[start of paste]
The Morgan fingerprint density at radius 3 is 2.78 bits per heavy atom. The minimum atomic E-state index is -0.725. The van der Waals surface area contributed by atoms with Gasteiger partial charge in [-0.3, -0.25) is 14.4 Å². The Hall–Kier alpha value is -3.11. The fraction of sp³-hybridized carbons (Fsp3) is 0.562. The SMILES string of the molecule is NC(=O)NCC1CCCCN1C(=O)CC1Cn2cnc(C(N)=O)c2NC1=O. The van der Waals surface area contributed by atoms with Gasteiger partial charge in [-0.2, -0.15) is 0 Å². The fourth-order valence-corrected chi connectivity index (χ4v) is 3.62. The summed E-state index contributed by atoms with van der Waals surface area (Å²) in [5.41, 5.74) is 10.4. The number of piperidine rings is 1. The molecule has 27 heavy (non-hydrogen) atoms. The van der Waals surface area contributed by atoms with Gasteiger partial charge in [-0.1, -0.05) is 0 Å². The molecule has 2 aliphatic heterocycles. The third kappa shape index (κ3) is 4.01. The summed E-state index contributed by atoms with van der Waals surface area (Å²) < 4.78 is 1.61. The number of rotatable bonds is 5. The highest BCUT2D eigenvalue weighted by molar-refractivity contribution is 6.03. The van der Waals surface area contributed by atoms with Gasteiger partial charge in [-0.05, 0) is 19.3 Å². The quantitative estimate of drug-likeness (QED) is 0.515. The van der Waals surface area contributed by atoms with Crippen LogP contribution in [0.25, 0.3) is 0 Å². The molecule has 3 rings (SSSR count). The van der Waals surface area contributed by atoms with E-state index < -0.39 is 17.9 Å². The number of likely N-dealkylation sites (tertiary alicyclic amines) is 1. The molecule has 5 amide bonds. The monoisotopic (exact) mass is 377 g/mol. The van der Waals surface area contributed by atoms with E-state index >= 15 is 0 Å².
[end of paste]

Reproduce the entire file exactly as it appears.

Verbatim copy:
The Morgan fingerprint density at radius 3 is 2.78 bits per heavy atom. The minimum atomic E-state index is -0.725. The van der Waals surface area contributed by atoms with Gasteiger partial charge in [-0.3, -0.25) is 14.4 Å². The Hall–Kier alpha value is -3.11. The fraction of sp³-hybridized carbons (Fsp3) is 0.562. The SMILES string of the molecule is NC(=O)NCC1CCCCN1C(=O)CC1Cn2cnc(C(N)=O)c2NC1=O. The van der Waals surface area contributed by atoms with Gasteiger partial charge in [-0.2, -0.15) is 0 Å². The fourth-order valence-corrected chi connectivity index (χ4v) is 3.62. The summed E-state index contributed by atoms with van der Waals surface area (Å²) in [5.41, 5.74) is 10.4. The number of piperidine rings is 1. The molecule has 27 heavy (non-hydrogen) atoms. The van der Waals surface area contributed by atoms with Gasteiger partial charge in [-0.1, -0.05) is 0 Å². The molecule has 2 aliphatic heterocycles. The third kappa shape index (κ3) is 4.01. The summed E-state index contributed by atoms with van der Waals surface area (Å²) < 4.78 is 1.61. The number of rotatable bonds is 5. The highest BCUT2D eigenvalue weighted by molar-refractivity contribution is 6.03. The van der Waals surface area contributed by atoms with Gasteiger partial charge in [-0.05, 0) is 19.3 Å². The quantitative estimate of drug-likeness (QED) is 0.515. The van der Waals surface area contributed by atoms with Crippen LogP contribution in [0.25, 0.3) is 0 Å². The molecule has 3 rings (SSSR count). The van der Waals surface area contributed by atoms with E-state index < -0.39 is 17.9 Å². The number of likely N-dealkylation sites (tertiary alicyclic amines) is 1. The molecule has 5 amide bonds. The monoisotopic (exact) mass is 377 g/mol. The van der Waals surface area contributed by atoms with E-state index >= 15 is 0 Å².